Wednesday, October 11, 2017

Stratford & East London Skyline

Picture from the balcony of East Thames (now L&Q) Housing headquarters in Stratford, Newham, London before a UNISON branch meeting. A stunning view of the Stratford & East London skyline including the Olympic Stadium, docklands and all the recent residential development around the high street.

Alas, nearly all of it completely unaffordable for local residents.

Tuesday, October 10, 2017

World Mental Health day #WMHD

Some useful stuff from ACAS and UNISON. Remember that 1:6 adults had a common mental health problem last week. 

Dear Colleague,

Today is World Mental Health day. This year's theme is mental health in the workplace.

We have new guidance to help.

download our guide and view case studies.

We also have further guidance on:

Acas has a free elearning module on 'Mental Health Awareness for Employers'. Register for Acas' free eLearning courses.

Read our blog from Wendy Canham, Service Manager at West Suffolk Councils who discusses mental health in the workplace and how looking after staff's welfare is everyone's responsibility.

We also provide training on Stress in the workplace and Having difficult conversations.

To book or for more information call our Customer Services Team on 0300 123 1150 or email

Monday, October 09, 2017

Walk from Forest Gate to Chingford

Off message but a lovely walk today from the People's Republic to Queen Elizabeth's Hunting Lodge at Chingford. Highlights are :- Great sky. Fantastic breakfast at the Lakeside Diner. Then got lost. Found way across A406. Had coffee at Higham lake. At end of walk, Butler's Retreat was too packed to visit. Train from Chingford station back to Liverpool Street.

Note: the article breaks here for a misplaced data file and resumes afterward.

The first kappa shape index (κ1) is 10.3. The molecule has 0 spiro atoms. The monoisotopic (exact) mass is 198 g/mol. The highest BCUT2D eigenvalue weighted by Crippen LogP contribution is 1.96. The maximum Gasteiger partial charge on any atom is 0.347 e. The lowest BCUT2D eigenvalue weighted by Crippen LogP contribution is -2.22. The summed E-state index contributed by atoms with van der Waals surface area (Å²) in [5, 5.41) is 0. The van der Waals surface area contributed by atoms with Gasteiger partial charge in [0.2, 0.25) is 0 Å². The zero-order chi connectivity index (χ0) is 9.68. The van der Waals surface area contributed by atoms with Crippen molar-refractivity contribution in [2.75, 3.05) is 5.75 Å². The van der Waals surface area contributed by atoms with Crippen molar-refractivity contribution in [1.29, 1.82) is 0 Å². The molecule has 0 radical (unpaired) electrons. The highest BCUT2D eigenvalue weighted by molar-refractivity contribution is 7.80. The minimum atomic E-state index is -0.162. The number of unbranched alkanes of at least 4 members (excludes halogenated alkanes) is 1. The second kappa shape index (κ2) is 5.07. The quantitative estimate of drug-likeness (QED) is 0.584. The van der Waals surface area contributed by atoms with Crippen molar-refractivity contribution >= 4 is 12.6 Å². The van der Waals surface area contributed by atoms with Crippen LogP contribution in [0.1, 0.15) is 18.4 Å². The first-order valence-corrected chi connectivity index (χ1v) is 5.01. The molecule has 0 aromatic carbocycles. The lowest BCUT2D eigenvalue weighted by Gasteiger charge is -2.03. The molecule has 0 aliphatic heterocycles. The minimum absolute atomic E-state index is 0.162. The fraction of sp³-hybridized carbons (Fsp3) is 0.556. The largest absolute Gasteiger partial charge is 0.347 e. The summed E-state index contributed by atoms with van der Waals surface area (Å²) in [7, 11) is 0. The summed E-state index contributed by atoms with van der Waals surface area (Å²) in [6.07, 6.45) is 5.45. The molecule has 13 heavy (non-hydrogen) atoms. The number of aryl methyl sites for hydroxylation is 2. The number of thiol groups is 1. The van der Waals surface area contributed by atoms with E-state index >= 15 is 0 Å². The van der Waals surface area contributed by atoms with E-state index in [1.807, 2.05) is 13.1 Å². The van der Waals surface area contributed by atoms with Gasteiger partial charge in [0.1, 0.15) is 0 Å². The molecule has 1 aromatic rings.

Sunday, October 08, 2017

Excellent update on extending the "right to buy" to Housing associations by enforced sale council assets - Redbrick blog

The strange case of a government housing policy that won’t happen

By Ross Fraser
Everyone in the sector will recall the surprise late insertion into the 2015 Conservative election manifesto of a policy to extend the right to buy to housing association tenants – funded by the enforced sale of council assets.
I recall chairing a post-election consultation meeting between DCLG and housing association CEOs and local authority directors of housing in July 2015 – when DCLG asked for advice on how to implement the sale of council assets.
Over two years on, DCLG still hasn’t arrived at a formula setting out how it will calculate the value of assets to be disposed by each authority – let alone consult the sector on it.   There is a simple reason for this – developing the formula is extremely difficult and ensuring that all authorities will deem it ‘fair’ is simply impossible.